Consider this scenario: Your unit has been dispatched to a report of a dog that has fallen through the ice on a frozen pond. Upon your arrival, you see a dog attempting to get itself back onto the ice, but so far it’s only succeeded in breaking additional ice. The dog’s owner and neighbors have gathered and are quite concerned. Does your agency have appropriate training and PPE to attempt a rescue?
The PFD Rule
Appropriate PPE for attempting an ice rescue would be a cold-water rescue suit or a dry suit. Most agencies that respond to ice rescues carry Neoprene cold-water rescue suits, because they provide thermal protection and some abrasion resistance (over nylon suits), and they give the user positive buoyancy.
Initially, our agency wore these suits without a personal floatation device (PFD), not unlike most organizations. In training, our simulated victims wore either the same type of suit or a dry suit, which gave them some positive buoyancy. But it was only after we rescued an unconscious victim in open water that we realized our rescue suits may not always offer sufficient positive buoyancy to enable our rescuers to keep victims’ faces out of the water. Most victims are wearing bulky clothing that becomes quite heavy after being submerged in water. Based on this situation, we’ve now made it the rule, rather than the exception, that when performing ice rescues while wearing cold-water rescue suits, we always wear a PFD over the suit.
Prior to the cold weather setting in, try bringing a “victim” into shore who’s wearing street clothes, boots and a winter coat, while the rescuer is wearing only the cold-water rescue suit. After you’ve completed that drill, do it again but the second time around, have the rescuer don a PFD. If your department doesn’t wear PFDs already, I think you’ll find that it’s worth the time to don one.
In addition to the PFD, we expanded our list of ice rescue PPE to include a water rescue helmet for a couple reasons:
- A crushed Neoprene hood gives good thermal protection, but it does little to protect a rescuer if they fall and strike their head on the ice.
- When traveling across open water in the suit, rescuers lie on their back and use their hands and feet to propel themselves headfirst toward their victim. The line handler uses hand signals to indicate which direction they need to travel and when to turn around. If they don’t turn around at the right moment, rescuers may crash head-first into the ice, giving themselves a pretty good bump.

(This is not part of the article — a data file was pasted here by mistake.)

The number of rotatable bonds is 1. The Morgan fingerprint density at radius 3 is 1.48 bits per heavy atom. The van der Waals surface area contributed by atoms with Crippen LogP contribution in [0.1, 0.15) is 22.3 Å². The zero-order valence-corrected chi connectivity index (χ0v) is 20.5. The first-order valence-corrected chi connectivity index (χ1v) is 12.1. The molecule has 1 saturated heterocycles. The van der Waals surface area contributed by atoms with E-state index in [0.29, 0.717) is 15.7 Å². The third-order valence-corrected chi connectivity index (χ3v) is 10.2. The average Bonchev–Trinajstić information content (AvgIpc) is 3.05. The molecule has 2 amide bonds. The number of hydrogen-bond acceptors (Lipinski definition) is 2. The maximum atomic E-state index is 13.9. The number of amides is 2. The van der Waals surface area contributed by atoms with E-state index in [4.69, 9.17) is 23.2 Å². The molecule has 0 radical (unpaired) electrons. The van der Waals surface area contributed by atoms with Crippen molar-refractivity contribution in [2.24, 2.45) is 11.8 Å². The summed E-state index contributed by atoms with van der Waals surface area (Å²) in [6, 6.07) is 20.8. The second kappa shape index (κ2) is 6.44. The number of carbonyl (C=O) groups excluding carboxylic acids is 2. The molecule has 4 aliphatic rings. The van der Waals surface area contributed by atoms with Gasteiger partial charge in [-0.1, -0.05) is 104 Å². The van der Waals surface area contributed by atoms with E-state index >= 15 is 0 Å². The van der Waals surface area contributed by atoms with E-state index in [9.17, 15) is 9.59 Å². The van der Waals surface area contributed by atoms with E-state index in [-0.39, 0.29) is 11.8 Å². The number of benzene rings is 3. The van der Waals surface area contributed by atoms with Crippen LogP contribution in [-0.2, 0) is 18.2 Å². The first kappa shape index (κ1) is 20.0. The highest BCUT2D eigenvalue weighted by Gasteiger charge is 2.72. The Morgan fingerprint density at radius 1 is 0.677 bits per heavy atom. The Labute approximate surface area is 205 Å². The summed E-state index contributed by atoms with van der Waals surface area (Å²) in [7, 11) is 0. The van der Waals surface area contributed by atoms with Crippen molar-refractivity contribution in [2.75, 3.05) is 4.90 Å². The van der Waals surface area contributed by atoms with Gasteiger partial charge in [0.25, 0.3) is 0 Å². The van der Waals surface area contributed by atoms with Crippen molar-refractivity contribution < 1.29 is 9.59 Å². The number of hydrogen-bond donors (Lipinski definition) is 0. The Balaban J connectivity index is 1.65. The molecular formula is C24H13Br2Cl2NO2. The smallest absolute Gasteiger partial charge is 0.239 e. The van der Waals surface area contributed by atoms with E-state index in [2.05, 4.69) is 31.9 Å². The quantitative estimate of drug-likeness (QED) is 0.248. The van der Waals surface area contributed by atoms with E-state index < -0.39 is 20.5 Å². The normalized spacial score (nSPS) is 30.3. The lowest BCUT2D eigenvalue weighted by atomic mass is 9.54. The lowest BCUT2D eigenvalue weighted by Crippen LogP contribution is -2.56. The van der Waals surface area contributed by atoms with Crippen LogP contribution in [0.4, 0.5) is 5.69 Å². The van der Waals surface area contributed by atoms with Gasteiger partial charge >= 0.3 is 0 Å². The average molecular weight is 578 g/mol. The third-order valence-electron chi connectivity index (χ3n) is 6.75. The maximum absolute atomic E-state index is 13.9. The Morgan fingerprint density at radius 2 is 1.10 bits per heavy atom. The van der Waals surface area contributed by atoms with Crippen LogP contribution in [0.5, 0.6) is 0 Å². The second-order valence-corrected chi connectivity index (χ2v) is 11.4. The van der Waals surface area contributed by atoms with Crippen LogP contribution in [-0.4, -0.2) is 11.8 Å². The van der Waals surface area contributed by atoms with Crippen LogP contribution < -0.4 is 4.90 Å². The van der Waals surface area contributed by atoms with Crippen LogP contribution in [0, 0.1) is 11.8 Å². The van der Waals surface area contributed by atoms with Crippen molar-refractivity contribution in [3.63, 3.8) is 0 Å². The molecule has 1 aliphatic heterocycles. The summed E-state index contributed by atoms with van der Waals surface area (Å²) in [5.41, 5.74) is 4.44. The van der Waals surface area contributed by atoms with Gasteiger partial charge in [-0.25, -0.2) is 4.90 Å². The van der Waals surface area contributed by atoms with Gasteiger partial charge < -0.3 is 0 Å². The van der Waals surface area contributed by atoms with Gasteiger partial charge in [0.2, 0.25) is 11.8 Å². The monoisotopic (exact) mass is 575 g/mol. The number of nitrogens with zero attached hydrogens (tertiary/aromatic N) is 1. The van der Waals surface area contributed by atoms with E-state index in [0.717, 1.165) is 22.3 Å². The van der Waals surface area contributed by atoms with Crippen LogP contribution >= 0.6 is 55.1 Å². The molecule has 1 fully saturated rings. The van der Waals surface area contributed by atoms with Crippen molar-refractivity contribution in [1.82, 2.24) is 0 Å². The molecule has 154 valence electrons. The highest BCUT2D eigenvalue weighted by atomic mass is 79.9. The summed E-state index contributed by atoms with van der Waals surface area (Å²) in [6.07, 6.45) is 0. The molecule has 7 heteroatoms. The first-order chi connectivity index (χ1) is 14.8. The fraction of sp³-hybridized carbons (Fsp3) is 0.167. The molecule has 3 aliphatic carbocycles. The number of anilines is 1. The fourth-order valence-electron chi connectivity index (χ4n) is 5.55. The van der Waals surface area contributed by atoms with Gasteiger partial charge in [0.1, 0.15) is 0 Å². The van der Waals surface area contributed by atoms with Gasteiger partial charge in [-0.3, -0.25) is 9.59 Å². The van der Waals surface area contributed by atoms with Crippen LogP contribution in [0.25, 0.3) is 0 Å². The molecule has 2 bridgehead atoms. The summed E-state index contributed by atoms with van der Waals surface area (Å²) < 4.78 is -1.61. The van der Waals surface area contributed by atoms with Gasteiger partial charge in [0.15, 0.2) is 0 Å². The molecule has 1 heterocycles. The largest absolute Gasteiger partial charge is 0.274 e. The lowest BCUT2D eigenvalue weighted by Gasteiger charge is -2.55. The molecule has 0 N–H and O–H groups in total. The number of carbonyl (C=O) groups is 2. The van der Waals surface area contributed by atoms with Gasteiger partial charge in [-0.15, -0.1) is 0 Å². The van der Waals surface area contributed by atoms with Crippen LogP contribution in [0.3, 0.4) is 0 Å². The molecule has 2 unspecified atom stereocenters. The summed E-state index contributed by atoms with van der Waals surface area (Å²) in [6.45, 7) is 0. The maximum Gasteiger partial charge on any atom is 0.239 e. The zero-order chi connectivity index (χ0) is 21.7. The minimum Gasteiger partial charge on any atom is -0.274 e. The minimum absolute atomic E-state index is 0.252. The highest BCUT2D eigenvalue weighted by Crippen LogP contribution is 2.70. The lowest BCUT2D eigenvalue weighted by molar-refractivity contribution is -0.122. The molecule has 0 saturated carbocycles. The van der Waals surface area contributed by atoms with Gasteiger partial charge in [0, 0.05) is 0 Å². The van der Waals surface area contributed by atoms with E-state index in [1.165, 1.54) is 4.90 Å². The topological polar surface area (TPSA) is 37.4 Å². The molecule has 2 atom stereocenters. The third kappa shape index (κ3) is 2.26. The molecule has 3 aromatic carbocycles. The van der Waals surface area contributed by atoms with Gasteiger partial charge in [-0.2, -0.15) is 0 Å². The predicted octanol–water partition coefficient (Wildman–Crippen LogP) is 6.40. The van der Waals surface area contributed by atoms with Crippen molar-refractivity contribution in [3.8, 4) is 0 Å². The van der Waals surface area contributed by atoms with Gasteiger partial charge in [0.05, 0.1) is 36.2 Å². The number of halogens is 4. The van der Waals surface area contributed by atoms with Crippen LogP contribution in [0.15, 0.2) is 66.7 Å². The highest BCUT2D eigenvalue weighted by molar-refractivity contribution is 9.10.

- Water rescue helmets provide additional protection to the back of the neck and ears. Most of the smaller brimmed rescue helmets also work well.
Devices for Thin Ice
In many parts of the country where the temperatures are cold and the ice is thick, rescuers may be able to retrieve a victim from a hole in the ice. They can then drag the victim up onto firmer ice and back to shore.
In the Pacific Northwest, our winters are rather mild, so if we get ice, it’s usually no more than 1½ inches thick. When a rescuer attempts to pull a victim back onto the ice, the ice continues to break and the rescuer ends up swimming the victim to shore in open water. Because of this, when possible, our department deploys a second rescuer who carries a Peterson Tube or a Carlson River Board to provide an additional means of floatation for the victim.
The Dog Rescue
What happened to the dog that fell through the ice? The firefighters donned their cold-water rescue suits, got into the water and retrieved the dog. I know what you’re thinking: We don’t rescue cats in trees, so why go out on the ice for a dog? If you have the right gear and the right training, then it could be a good training opportunity, except that a scared animal can be unpredictable and can injure a rescuer. Prior to attempting to rescue animals, rescue teams would be well advised to consult with their local animal control officer and come up with a plan together for how to deal with animal rescue scenarios. Tip: The extendable animal retrieval poles are one good way to reach an animal and maintain your safety.
Stay warm and dry out there this winter.